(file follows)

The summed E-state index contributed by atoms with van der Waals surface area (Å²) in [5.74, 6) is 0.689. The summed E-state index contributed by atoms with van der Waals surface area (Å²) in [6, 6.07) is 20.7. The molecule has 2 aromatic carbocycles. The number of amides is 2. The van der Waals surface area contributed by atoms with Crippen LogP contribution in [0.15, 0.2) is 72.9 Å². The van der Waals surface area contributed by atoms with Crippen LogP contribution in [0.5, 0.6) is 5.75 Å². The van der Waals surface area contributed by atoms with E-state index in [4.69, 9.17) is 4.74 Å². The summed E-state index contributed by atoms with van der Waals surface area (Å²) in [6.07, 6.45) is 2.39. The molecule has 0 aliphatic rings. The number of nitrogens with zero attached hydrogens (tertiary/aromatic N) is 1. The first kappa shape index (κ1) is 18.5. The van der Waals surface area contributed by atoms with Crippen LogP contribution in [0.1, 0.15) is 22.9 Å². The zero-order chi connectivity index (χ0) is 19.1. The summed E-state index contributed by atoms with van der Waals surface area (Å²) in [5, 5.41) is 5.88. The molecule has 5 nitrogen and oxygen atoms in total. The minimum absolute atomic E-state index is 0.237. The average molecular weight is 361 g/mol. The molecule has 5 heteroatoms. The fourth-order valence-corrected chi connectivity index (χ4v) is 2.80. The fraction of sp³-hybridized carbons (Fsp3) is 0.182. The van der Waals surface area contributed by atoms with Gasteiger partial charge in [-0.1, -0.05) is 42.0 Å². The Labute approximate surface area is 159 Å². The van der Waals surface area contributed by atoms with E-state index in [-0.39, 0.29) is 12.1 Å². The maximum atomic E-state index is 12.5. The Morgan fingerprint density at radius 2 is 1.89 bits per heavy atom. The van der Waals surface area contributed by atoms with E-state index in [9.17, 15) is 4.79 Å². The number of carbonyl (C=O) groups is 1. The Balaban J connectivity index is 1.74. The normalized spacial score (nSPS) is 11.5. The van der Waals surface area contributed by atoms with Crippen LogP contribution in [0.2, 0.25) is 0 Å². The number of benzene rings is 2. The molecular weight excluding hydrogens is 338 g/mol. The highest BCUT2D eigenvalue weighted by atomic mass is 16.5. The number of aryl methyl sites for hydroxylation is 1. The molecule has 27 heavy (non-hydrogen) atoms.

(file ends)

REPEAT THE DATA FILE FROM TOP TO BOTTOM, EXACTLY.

The summed E-state index contributed by atoms with van der Waals surface area (Å²) in [5.74, 6) is 0.689. The summed E-state index contributed by atoms with van der Waals surface area (Å²) in [6, 6.07) is 20.7. The molecule has 2 aromatic carbocycles. The number of amides is 2. The van der Waals surface area contributed by atoms with Crippen LogP contribution in [0.15, 0.2) is 72.9 Å². The van der Waals surface area contributed by atoms with Crippen LogP contribution in [0.5, 0.6) is 5.75 Å². The van der Waals surface area contributed by atoms with E-state index in [4.69, 9.17) is 4.74 Å². The summed E-state index contributed by atoms with van der Waals surface area (Å²) in [6.07, 6.45) is 2.39. The molecule has 0 aliphatic rings. The number of nitrogens with zero attached hydrogens (tertiary/aromatic N) is 1. The first kappa shape index (κ1) is 18.5. The van der Waals surface area contributed by atoms with Crippen LogP contribution in [0.1, 0.15) is 22.9 Å². The zero-order chi connectivity index (χ0) is 19.1. The summed E-state index contributed by atoms with van der Waals surface area (Å²) in [5, 5.41) is 5.88. The molecule has 5 nitrogen and oxygen atoms in total. The minimum absolute atomic E-state index is 0.237. The average molecular weight is 361 g/mol. The molecule has 5 heteroatoms. The fourth-order valence-corrected chi connectivity index (χ4v) is 2.80. The fraction of sp³-hybridized carbons (Fsp3) is 0.182. The van der Waals surface area contributed by atoms with Gasteiger partial charge in [-0.1, -0.05) is 42.0 Å². The Labute approximate surface area is 159 Å². The van der Waals surface area contributed by atoms with E-state index in [-0.39, 0.29) is 12.1 Å². The maximum atomic E-state index is 12.5. The Morgan fingerprint density at radius 2 is 1.89 bits per heavy atom. The van der Waals surface area contributed by atoms with E-state index in [9.17, 15) is 4.79 Å². The number of carbonyl (C=O) groups is 1. The Balaban J connectivity index is 1.74. The normalized spacial score (nSPS) is 11.5. The van der Waals surface area contributed by atoms with Crippen LogP contribution in [0.2, 0.25) is 0 Å². The number of benzene rings is 2. The molecular weight excluding hydrogens is 338 g/mol. The highest BCUT2D eigenvalue weighted by atomic mass is 16.5. The number of aryl methyl sites for hydroxylation is 1. The molecule has 27 heavy (non-hydrogen) atoms.